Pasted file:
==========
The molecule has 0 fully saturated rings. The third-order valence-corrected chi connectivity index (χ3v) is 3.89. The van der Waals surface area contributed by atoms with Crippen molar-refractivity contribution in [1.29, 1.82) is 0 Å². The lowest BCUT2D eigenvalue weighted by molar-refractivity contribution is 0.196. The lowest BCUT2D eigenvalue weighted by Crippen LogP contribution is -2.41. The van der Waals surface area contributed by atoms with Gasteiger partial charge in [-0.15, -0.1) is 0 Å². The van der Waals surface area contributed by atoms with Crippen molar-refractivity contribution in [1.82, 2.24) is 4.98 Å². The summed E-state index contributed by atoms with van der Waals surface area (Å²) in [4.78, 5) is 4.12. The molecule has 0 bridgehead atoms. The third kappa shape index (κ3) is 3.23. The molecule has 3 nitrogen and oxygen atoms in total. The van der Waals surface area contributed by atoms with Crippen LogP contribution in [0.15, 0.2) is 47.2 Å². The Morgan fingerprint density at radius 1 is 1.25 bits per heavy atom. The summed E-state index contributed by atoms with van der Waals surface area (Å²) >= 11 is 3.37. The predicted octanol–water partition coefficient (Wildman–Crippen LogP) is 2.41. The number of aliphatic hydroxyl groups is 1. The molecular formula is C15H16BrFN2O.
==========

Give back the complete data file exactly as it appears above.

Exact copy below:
The molecule has 0 fully saturated rings. The third-order valence-corrected chi connectivity index (χ3v) is 3.89. The van der Waals surface area contributed by atoms with Crippen molar-refractivity contribution in [1.29, 1.82) is 0 Å². The lowest BCUT2D eigenvalue weighted by molar-refractivity contribution is 0.196. The lowest BCUT2D eigenvalue weighted by Crippen LogP contribution is -2.41. The van der Waals surface area contributed by atoms with Gasteiger partial charge in [-0.15, -0.1) is 0 Å². The van der Waals surface area contributed by atoms with Crippen molar-refractivity contribution in [1.82, 2.24) is 4.98 Å². The summed E-state index contributed by atoms with van der Waals surface area (Å²) in [4.78, 5) is 4.12. The molecule has 0 bridgehead atoms. The third kappa shape index (κ3) is 3.23. The molecule has 3 nitrogen and oxygen atoms in total. The van der Waals surface area contributed by atoms with Crippen LogP contribution in [0.15, 0.2) is 47.2 Å². The Morgan fingerprint density at radius 1 is 1.25 bits per heavy atom. The summed E-state index contributed by atoms with van der Waals surface area (Å²) >= 11 is 3.37. The predicted octanol–water partition coefficient (Wildman–Crippen LogP) is 2.41. The number of aliphatic hydroxyl groups is 1. The molecular formula is C15H16BrFN2O.